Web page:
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Sunday, April 29, 2007

I was paging through a collection of small reproductions of Picasso pictures today. The publisher avoided chronological order and held the pictures' titles until the end of the book. Seeing the pictures laid out like that prompted the thought that Picasso is the paradigmatic modernist artist.

He began his public career as a masterful student of the existing styles. He could do "likeness." He could "render." He deployed color masterfully.

He worked his way through his "Blue" and "Rose" periods, keeping conventional line and shape, using color expressionistically, painting symbolic images not taken directly from "life." The big breakthroughs came with the pre-Cubist and Cubist styles. Throughout his career he continued to explore and combine styles and techniques.

Stravinsky is probably the paradigmatic modernist composer, starting as a masterful disciple of Rimsky-Korsakov and Debussy; breaking through to a disruptive, disjunctive polyrhythmic mastery akin to Picasso's Cubist period with The Rite of Spring, and continuing to explore new styles and combine new and old ones throughout his life.

In jazz, Coltrane and Miles Davis would be the paradigmatic modernists, continually pushing into new styles. Ellington had as broad a stylistic arc as any of the modernists, but his career was so long that he settled into periods of stylistic consistency for longer times than Miles or Coltrane. Like Picasso and Stravinsky, these three jazz modernists mastered the existing styles before pushing the boundaries of style.

The Beatles would be the best example of modernist rockers in the Picasso-Stravinsky mold. Their early records show them mastering rhythm and blues, '50s rock and roll, show tunes, and country and western. And for the first five years of their eight years recording together, every year saw them pushing into new stylistic territory. By 1968 they started to retrench, still exploring new timbres but in what might be called a "neo-classic" vein. And this too is a mark of modernism. Both Picasso and Stravinsky had periods of "neo-classic" retrenchment, though Coltrane (and maybe Miles) did not.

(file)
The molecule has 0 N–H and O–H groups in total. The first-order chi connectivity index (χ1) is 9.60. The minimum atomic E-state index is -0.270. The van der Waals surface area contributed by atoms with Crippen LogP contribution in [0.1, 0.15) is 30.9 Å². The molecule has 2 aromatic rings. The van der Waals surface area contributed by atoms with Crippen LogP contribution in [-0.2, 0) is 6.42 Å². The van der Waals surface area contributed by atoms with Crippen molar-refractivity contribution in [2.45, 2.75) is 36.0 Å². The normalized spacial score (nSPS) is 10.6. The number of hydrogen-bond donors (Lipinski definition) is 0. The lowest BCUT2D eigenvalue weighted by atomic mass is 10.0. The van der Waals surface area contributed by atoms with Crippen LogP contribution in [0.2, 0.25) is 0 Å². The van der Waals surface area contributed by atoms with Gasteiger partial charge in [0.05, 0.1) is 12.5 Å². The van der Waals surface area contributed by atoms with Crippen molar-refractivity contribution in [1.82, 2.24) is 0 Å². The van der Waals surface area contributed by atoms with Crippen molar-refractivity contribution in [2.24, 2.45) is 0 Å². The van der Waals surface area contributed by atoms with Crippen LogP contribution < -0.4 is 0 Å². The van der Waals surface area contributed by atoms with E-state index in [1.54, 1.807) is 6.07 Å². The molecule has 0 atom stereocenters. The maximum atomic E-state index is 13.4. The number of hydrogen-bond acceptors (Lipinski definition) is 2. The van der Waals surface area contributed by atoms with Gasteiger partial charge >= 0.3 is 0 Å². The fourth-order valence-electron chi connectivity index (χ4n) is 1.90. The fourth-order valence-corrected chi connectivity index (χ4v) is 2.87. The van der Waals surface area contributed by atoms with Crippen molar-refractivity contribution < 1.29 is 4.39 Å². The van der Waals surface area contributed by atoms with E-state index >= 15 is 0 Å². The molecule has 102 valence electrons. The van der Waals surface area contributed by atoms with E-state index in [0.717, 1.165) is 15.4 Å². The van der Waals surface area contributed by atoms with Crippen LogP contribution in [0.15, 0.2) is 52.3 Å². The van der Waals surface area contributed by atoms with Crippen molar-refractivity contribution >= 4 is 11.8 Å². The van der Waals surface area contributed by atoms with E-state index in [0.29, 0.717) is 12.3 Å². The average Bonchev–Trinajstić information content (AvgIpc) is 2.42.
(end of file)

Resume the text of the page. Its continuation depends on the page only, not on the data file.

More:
Eno and the Talking Heads would be other rock candidates for questing modernism. Like Stravinsky and Miles and Coltrane, and unlike Picasso and the Beatles, they began as modernists. James Brown would be another modernist. He did not appear to begin his quest until several years into his career, but starting in the mid-'60s and continuing for many years (about a decade?), he continually pushed stylistic boundaries. Funkadelic too, whose One Nation Under a Groove sounds vastly different than their equally wonderful Maggot Brain; Groove was incidentally a huge, under-acknowledged influence on my favorite Talking Heads album, Remain in Light. Byrne and company absorbed techniques and sounds from Clinton & Company and did their own thing with them. Joni Mitchell is another, beginning as a folk-style master and producing her own brand of pop-jazz fusion which evolves over several years.

Questing modernism has a high rate of burn-out. All of the avatars went through periods of retrenchment, and most settled into their own style and stopped pushing at some point. Coltrane may be an exception, but he died young. Ellington may be an exception as well, with one of his farthest-out albums being one of his last, recorded at the age of 70, Afro-Eurasian Eclipse.

Maybe "The Quest" has been on my mind because I played music with friends at their house last night, and one of them requested "The Quest" (a/k/a "The Impossible Dream"), but I had forgotten the chords. I remembered them today. I'll have it down next time we get together.

"No matter how hopeless, no matter how far."

I admire, and sometimes take part in, the modernist quest, but I'm glad it's not the only way.

Pictures of musicians, self-portraits, and portraits of women by Picasso.

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Please forgive my boasting, but this humble blog is the number one Google search today for "l'orchestre symphonique paris 78 rpm recordings," "short plays that rhyme," "bong shop in victoria bc," and "count had right to sleep with servants on wedding night." But my all-time favorite number one (uTTT has since slipped to number two for this) was "I love my dentures." Because I do love my dentures, and the thought that my love for my dentures may have brought comfort to another denture wearer makes me feel that perhaps this blog has not been a complete waste of time.

Realized last night: Google = go ogle.

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